one's writings. Dr. Kothalawala makes some very good points which I
cannot dispute. However, a few things about his letter causes me some
How differently abled is a person who cannot walk to an aircraft?
What special abilty does he have over a person who can walk normally?
Even the United Nations does not use such a term. Of course,
understandably, people use certain terms which are 'politically correct'
such as calling a short person 'vertically challenged' but let us call a
spade a spade. It is only then can we help the disabled.
Admittedly, I do not really know how difficult it is for a
wheelchaired passenger to use a toilet in the aircraft, not being a
physically disabled person myself. However, I find it difficult to
accept Dr. Kothalawala's contention that my article might convey the
impression that persons with disabilities always get a fair deal from
the airlines and airport authorities.
At no point in my article do I say that, and in fact, I believe that
my article says the contrary, and that it conveys the impression that
although there are international regulations, not always is there
My article was meant to inform the reader as to what the
internationally accepted definitions are, and what international
regulatory bodies such as ICAO and IATA have recognized as standards and
It will be noted that I have included a paragraph on ICAO's and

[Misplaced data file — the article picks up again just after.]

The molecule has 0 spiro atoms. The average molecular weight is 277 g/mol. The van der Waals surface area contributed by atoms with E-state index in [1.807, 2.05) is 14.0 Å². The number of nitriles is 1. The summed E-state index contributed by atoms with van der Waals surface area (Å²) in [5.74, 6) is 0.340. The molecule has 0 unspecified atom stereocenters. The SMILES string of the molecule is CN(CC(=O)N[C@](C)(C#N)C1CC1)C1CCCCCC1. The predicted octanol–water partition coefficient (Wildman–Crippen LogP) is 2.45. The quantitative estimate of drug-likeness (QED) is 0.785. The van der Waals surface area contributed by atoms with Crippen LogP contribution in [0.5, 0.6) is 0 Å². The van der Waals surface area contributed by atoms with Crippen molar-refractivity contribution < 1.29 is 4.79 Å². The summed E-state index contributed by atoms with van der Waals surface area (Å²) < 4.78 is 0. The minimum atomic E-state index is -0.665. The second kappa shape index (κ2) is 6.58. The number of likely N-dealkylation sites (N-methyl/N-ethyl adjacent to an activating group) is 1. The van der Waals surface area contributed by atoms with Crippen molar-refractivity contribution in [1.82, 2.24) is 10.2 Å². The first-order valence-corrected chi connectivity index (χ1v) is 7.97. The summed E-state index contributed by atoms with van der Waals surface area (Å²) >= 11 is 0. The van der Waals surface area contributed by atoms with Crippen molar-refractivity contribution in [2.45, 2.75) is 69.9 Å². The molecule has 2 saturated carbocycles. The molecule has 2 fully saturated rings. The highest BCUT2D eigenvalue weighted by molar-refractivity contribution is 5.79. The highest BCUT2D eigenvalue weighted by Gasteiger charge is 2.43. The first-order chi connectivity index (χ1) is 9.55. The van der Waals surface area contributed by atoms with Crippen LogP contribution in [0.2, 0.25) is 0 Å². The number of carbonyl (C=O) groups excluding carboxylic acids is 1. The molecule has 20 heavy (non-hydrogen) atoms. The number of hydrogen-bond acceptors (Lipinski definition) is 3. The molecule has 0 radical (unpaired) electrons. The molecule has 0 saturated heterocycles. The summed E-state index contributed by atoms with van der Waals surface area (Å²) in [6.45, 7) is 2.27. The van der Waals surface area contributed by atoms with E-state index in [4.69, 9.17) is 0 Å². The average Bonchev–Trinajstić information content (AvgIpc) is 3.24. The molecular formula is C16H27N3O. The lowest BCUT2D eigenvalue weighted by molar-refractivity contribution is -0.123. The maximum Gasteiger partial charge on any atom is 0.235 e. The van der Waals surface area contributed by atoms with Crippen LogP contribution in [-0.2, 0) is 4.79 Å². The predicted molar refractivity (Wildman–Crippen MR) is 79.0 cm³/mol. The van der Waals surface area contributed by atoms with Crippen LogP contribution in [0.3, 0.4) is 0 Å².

IATA's findings through surveys that there is legislation in some States
that give consideration to the elderly and the disabled.
This is just a plain fact. Also, the fact that some aircraft
manufacturers have taken proactive measures to accommodate the elderly
and the disabled passenger is an incontrovertible fact which no
individual can deny.
It will also be noted that the main substance of my article comprises
a series of recommendations, which means that all is NOT right with the
world in this area.
Recommendations are made to rectify existing lapses and/or to improve
things and that was the main purport of my article.
As an international civil servant in the United Nations System for
the past 18 years (four of which were dedicated to facilitation of air
transport) I have actively worked and contributed towards obtaining
consensus of the 190 member States of ICAO to put in place Standards and
Recommended Practices in Annex 9 to the Chicago Convention which call
upon States to ensure that their airlines provide adequately for the
comfort of the elderly and disabled passenger.
As I say in the concluding sentence of my article: "International air
transport involves international commitment on the part of all concerned
who provide it, without exception". This is the theme of my article.
I fully empathise with Dr. Kothalawala and I am happy to see his
comments printed, so that the public will know of his experiences, and
form their own views on the subject. However, I believe it would be
wrong to convey the message that, as a blanket rule, disabled people do
not EVER get a fair deal from airlines. This is what Dr. Kothalawala
says in the last sentence of his first paragraph.
In my 26 years in the aviation industry (eight of which were in what